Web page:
A Furious Devotion: A Flawless Portrayal of Shane MacGowan
Formerly, the rock biography was a pretext to string together a maximum of eccentric anecdotes, offered with the minimum of thought or due diligence. Following Samuel Goldwyn’s saying about printing myth rather than fact, these books have a fairly informal relationship with reality. Fortunately, maybe things have changed. Music biographies these days are often serious business, weighing the cost – paid by the subject, as well as his associates – of all that sex, drugs, and rock’n’roll. The rascals of old have become the psychological case studies and uplifting tales of today.
As you would expect, given what we already know about the tumultuous life of Pogue singer Shane MacGowan, Furious devotion has no shortage of examples of extreme behavior. There are episodes involving hallucinogenic drugs where our hero paints himself blue and ribbons a room with a samurai sword. He eats a Beach Boys vinyl record – blood flowing from his severed mouth – as a commentary on American cultural inferiority. On tour, his luggage consists of a trash bag with a knot in it, filled with “half-drunk wine bottles, bits of Greek food, broken CD players.”
But baggage comes in many forms. Beneath the colorful vignettes, biographer Richard Balls embarks on a believable and heartfelt attempt to map the bewildering dance between MacGowan’s creative genius and a painfully damaged existence. Having previously written books on Ian Dury and Stiff Records, Balls knows the musical field well. Better yet, he knows his subject personally. He stayed with Shane and spent time with his sister, father and extended family. This close access pays off as it traces MacGowan from his beloved Tipperary roots to a teenager in London, fame with the Pogues, and three decades of decline.
MacGowan was born “in exile” on Christmas Day 1957, four months after his parents moved to England. This rebellious spirit was educated in English fee-paying schools. From an early age, he demonstrated an exceptional literary spirit. MacGowan was reading Dostoyevsky at age 11, while his English teacher has preserved his weird and wonderful creative stories for half a century.
He was expelled from Westminster School for drug use and trafficking. In 1975, at age 17, he suffered from a mental health crisis which forced him to be hospitalized. Liberated by punk, MacGowan has evolved from a face on the stage to a music creator.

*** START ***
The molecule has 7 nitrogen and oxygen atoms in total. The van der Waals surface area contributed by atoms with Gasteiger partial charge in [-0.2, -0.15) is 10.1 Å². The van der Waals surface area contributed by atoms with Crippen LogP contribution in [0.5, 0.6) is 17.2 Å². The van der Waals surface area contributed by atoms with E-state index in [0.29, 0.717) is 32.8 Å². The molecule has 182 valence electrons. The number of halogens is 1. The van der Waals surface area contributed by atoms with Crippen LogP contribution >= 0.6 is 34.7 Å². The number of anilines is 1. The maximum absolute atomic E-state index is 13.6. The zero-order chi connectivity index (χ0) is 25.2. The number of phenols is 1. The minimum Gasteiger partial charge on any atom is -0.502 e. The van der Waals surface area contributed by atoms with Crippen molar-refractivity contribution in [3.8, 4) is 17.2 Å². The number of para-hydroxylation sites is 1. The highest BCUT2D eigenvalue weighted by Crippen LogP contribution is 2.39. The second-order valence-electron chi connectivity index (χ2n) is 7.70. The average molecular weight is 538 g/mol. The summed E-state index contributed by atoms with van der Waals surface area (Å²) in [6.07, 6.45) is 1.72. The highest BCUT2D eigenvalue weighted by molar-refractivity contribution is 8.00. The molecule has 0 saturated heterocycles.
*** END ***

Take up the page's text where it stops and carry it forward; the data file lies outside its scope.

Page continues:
His best songs with the Pogues have imbued Celtic lore with grimy urban romance and an irreverent spirit that remains electrifying. Celebrated by Tom Waits, Nick Cave and Bruce Springsteen, MacGowan’s reputation is based on the songs he wrote in the 1980s, released on Pogues albums. Red roses for me, rum, anal and eyelashes and If I were to fall out of favor with God and on the Poguetry in motion EP.
This is not a biography of Pogues. Balls is keeping an eye on MacGowan, which makes sense, but a little more insight and analysis of the work would have been welcome.
Yet while MacGowan’s genius is widely taken at face value, Balls kindly refuses to take the singer at his own estimation, leaving his contradictions to remain. A prize fighter in his own imagination, in reality MacGowan hates confrontation. He is a shy man who thirsts for company. A stubborn soul, but generous to the excess. Every now and then a painful awareness of his plight seeps through the beaten bravado.
Such a fragile character has never been adapted to the rigors of touring or stardom. Performing live with the Pogues became so difficult, on and off the stage, that he was eventually asked to leave the group, much to everyone’s relief. In the 1990s, MacGowan fell into heroin addiction. During a dark spell, death seemed to follow him everywhere. In 1999, Sinéad O’Connor reported him to the London police when she feared that he and his partner were in danger of death.
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As for scaring MacGowan off the heroine, that seemed to do the trick, but the human demons are manifold. Pogues producer Steve Lillywhite calls him one of only two “absolute bohemians” he has encountered, the other being Keith Richards. “Shane… had absolutely no need for order in his life,” Lillywhite said. While Richards remains creatively active and seemingly healthy at 77, MacGowan appears broken, struggling to create anything substantial over the past 25 years. A fractured pelvis and hip fracture suffered after a fall in Dublin have made him dependent on a wheelchair since 2015.
As the book unfolds, the meaning of the subject as a solid entity escapes not only the reader, but also the author and those close to him. MacGowan seems lost even to himself. Balls joins him in his two-bedroom apartment in Dublin, where Shane drinks, watches gangster movies, and sleeps without a routine. He likes the people around him but doesn’t necessarily want to talk to them.
“Take away the wine, e-cigarettes, and other paraphernalia from his little white table, and he’ll panic,” Balls writes. “There, on that little plastic surface, is everything he materially wants out of life and its continual replenishment gives him peace of mind.”
Far from a rock’n’roll carnival, it’s a sensitive but unwavering portrayal of a romantic, vulnerable and deeply complicated man whose talent burned fast and brilliant – and ran out. The heartfelt 60th anniversary celebrations at the National Concert Hall in Dublin in 2018 seemed like the farewell. “Shane MacGowan is not done yet,” concludes Balls. You hope he is right, but you fear he is probably wrong.
Biography: A Furious Devotion by Richard Balls
Omnibus Press, 384 pages, hardcover € 21.99; eBook £ 12.29